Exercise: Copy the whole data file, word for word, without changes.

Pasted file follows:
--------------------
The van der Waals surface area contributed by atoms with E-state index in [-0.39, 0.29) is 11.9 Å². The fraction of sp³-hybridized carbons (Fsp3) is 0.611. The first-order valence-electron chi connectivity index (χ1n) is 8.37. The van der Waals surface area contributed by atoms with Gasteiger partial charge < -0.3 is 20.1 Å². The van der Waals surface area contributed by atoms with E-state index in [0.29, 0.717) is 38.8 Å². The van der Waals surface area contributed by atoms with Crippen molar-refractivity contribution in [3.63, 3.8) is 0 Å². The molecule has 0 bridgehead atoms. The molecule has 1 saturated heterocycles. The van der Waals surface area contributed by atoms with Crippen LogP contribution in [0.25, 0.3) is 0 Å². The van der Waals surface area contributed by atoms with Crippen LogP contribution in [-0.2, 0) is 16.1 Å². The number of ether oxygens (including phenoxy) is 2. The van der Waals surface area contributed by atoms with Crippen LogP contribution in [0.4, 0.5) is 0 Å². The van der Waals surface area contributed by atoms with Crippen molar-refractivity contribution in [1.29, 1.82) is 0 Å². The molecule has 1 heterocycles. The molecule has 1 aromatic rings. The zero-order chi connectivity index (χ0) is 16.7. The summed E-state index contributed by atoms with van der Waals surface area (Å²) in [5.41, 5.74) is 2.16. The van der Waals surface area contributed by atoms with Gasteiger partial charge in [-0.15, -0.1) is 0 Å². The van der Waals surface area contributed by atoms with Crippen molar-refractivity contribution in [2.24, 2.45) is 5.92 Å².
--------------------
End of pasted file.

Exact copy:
The van der Waals surface area contributed by atoms with E-state index in [-0.39, 0.29) is 11.9 Å². The fraction of sp³-hybridized carbons (Fsp3) is 0.611. The first-order valence-electron chi connectivity index (χ1n) is 8.37. The van der Waals surface area contributed by atoms with Gasteiger partial charge < -0.3 is 20.1 Å². The van der Waals surface area contributed by atoms with E-state index in [0.29, 0.717) is 38.8 Å². The van der Waals surface area contributed by atoms with Crippen molar-refractivity contribution in [3.63, 3.8) is 0 Å². The molecule has 0 bridgehead atoms. The molecule has 1 saturated heterocycles. The van der Waals surface area contributed by atoms with Crippen LogP contribution in [0.25, 0.3) is 0 Å². The van der Waals surface area contributed by atoms with Crippen LogP contribution in [-0.2, 0) is 16.1 Å². The number of ether oxygens (including phenoxy) is 2. The van der Waals surface area contributed by atoms with Crippen LogP contribution in [0.4, 0.5) is 0 Å². The van der Waals surface area contributed by atoms with Crippen molar-refractivity contribution in [1.29, 1.82) is 0 Å². The molecule has 1 heterocycles. The molecule has 1 aromatic rings. The zero-order chi connectivity index (χ0) is 16.7. The summed E-state index contributed by atoms with van der Waals surface area (Å²) in [5.41, 5.74) is 2.16. The van der Waals surface area contributed by atoms with Gasteiger partial charge in [-0.15, -0.1) is 0 Å². The van der Waals surface area contributed by atoms with Crippen molar-refractivity contribution in [2.24, 2.45) is 5.92 Å².